However, this was denied by Ismat Achilov, deputy head of the social affairs department at the Karshi city administration. He said that the provincial administration gave no such instructions. According to him, the children were harvesting cotton of their own free will.
"Our children are aware of their duties to their motherland and they are always ready, when the motherland needs their help," Achilov said, recalling the patriotic propaganda of Soviet times.
Numbers are huge, more than a quarter of a million Uzbeks are currently working in the cotton fields of Kashkardarya province alone. Of that number, 39,656 are vocational and high-school students along with 44,385 secondary school students, Habib Mamanov from the provincial body on cotton harvesting issues told IRIN. CONDITIONS ON FARMS
Young people are usually found picking the crop for at least 10 hours per day, in all weathers. They live in so called "shiypans" (small tents or old buildings), often under squalid conditions. "I'm not happy with living conditions provided in the shiypan," Hafiza Kudratova, a student from the Bobur secondary school, told IRIN.
"We don't have even enough drinking water. I've been picking cotton since 14 September and haven't yet taken a shower, let alone a bath," she said.
Hafiza is gathering cotton in the fields of farm No 39 in the Kasan district. It is 120 km from her home in Yakkabag district, where she lives with her family. She must gather no less than 50 kg of cotton a day according to the norms set by the school administration.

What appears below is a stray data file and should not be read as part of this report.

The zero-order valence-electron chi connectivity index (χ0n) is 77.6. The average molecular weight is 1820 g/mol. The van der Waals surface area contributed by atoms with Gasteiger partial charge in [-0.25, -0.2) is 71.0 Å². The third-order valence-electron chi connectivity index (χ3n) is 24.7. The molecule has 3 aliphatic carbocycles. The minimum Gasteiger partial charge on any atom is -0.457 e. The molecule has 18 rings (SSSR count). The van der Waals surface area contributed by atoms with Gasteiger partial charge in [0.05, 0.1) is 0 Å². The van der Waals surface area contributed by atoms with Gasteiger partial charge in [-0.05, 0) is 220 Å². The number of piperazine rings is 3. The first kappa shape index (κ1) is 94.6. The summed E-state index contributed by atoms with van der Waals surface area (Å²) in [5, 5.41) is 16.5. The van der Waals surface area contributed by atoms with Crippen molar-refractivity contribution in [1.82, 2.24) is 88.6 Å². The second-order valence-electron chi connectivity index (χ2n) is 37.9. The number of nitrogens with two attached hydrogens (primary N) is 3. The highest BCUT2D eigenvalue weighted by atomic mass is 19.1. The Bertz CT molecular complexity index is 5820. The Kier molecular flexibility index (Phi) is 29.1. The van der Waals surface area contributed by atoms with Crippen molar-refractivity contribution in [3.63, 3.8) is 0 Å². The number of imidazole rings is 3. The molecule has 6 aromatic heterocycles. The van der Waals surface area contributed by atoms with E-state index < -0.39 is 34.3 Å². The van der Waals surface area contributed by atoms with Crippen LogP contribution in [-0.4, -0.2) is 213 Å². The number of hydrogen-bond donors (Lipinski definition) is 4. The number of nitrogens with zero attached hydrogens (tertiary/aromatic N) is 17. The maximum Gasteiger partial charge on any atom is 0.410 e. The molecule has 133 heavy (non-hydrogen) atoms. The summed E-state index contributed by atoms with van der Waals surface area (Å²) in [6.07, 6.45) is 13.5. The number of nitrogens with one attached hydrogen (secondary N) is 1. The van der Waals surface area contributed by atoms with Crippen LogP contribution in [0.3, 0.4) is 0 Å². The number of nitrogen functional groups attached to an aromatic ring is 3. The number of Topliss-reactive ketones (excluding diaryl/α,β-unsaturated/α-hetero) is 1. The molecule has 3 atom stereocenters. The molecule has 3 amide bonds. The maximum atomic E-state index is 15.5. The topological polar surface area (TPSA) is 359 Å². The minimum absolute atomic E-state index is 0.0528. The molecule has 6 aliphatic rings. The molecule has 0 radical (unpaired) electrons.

"We are fed very badly," she maintained. "In the morning we are given only tea with sugar and bread. We have hot meals for lunch and dinner, but with few calories and no meat."
But not all the student cotton pickers grumbled. "I have been gathering cotton for more than a month," Dilafruz Ruzieva from secondary school No 40 in the Karshi district, told IRIN. "I'm not going to complain about the conditions. We have enough of everything and the food is also good," she said.
Bakhodir Eshkabilov, a teacher at the Bobur school, echoed that view. "We have all the conditions provided for good living," he said.
"Children are fed only plain boiled macaroni," Tursunoi Tursunova, director of secondary school No 52 in Kasbin district, told IRIN. "Having seen the living conditions provided, I realised that a human being has less dignity than an animal. It is not my job to pick cotton. But as I am forced, I force other people."
Saimurad Kuchkarov, a therapist at the Karshi city hospital and a human rights activist, has studied the issue of the conditions the students work and live under. "Having visited different farms, I saw that the authorities were not interested in this [health] issue. There is no clean drinking water. The water, which is brought in and kept in tanks, is not even treated with cheap chlorine tablets. The water is muddy. It contains mud and worms, and our children drink it."
According to the doctor, none of the field shiypans have glass in the windows and some of them lack doors. "What will happen to our children when it gets cold? It is no secret that cotton harvesting will go on until the end of November," the health official said.WAGES